Women in Agriculture Taskforce: final report
The final report of the Women in Agriculture Taskforce.
At present there are very few women in positions of leadership in Scottish agriculture. Cultural barriers are significant. Gender bias in the industry means that women are not expected to hold leadership positions and are unlikely to be successful in elections. This has led to women being reluctant to stand for leadership positions.
- Key Scottish agricultural organisations and businesses must undertake diversity and unconscious bias training, to specifically support cultural change and address the imbalance in representation of women in their leadership groups.
- Steps must be taken by the Scottish agricultural industry to develop the skills, confidence and knowledge of women to secure leadership roles in agricultural organisations, ensuring they are perceived as assets to the boards they sit on and the organisations they represent.
- The Scottish Government will develop a Women in Agriculture Development Programme (WiADP). This should be an accessible Programme that delivers training and mentoring to support women in agriculture to build their confidence, enhance their business skills and develop their leadership abilities. The Programme should be delivered through three specific but independent courses: personal development training, knowing your business, and leadership development. This should lead to a cohort of women ready to further develop their businesses or take up leadership roles in Scottish agriculture.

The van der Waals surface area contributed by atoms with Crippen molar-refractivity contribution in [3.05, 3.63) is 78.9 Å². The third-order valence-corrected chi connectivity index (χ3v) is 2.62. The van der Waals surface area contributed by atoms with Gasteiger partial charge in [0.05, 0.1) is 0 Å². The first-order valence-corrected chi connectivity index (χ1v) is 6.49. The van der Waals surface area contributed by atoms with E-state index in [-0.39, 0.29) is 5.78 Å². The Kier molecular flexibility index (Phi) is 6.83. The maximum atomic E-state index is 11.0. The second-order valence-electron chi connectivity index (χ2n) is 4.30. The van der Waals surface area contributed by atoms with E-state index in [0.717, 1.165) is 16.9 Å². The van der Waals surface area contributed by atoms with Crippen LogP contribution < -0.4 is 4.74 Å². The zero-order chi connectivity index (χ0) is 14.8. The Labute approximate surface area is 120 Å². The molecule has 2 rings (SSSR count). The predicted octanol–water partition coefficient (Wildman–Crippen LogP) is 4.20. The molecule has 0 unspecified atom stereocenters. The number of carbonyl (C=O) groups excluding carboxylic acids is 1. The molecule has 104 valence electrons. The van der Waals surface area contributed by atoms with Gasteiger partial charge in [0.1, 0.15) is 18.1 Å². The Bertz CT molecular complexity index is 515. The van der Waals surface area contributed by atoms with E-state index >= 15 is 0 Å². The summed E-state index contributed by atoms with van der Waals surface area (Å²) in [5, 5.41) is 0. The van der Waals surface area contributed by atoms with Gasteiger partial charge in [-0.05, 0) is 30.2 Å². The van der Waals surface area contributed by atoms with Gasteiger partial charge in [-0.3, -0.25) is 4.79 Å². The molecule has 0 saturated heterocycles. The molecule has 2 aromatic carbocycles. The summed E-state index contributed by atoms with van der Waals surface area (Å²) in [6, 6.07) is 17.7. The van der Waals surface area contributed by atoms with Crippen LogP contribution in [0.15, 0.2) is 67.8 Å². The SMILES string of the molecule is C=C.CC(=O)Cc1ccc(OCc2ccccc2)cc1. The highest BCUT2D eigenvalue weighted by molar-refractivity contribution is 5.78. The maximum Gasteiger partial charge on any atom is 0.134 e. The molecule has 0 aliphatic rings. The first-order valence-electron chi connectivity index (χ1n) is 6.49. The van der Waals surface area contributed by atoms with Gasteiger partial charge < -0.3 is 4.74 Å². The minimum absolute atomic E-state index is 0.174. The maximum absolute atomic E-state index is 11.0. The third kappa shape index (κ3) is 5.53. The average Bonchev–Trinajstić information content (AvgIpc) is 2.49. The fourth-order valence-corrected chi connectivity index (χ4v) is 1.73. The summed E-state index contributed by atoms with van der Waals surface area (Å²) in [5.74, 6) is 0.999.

- The Scottish Government will develop, procure and pilot a WiADP which will include:
- Piloting four “Be Your Best Self” courses across Scotland starting from December 2019. These should be funded by both the Scottish Government and course attendees. Between 14 and 20 women should attend each course.
- Piloting one women in agriculture leadership development course starting from April 2020. This should be primarily funded by the Scottish Government with course attendees providing a contribution to the cost. There must be a competitive application process and the year-long course should be limited to up to 15 women. Funding advice and support should be provided to all applicants.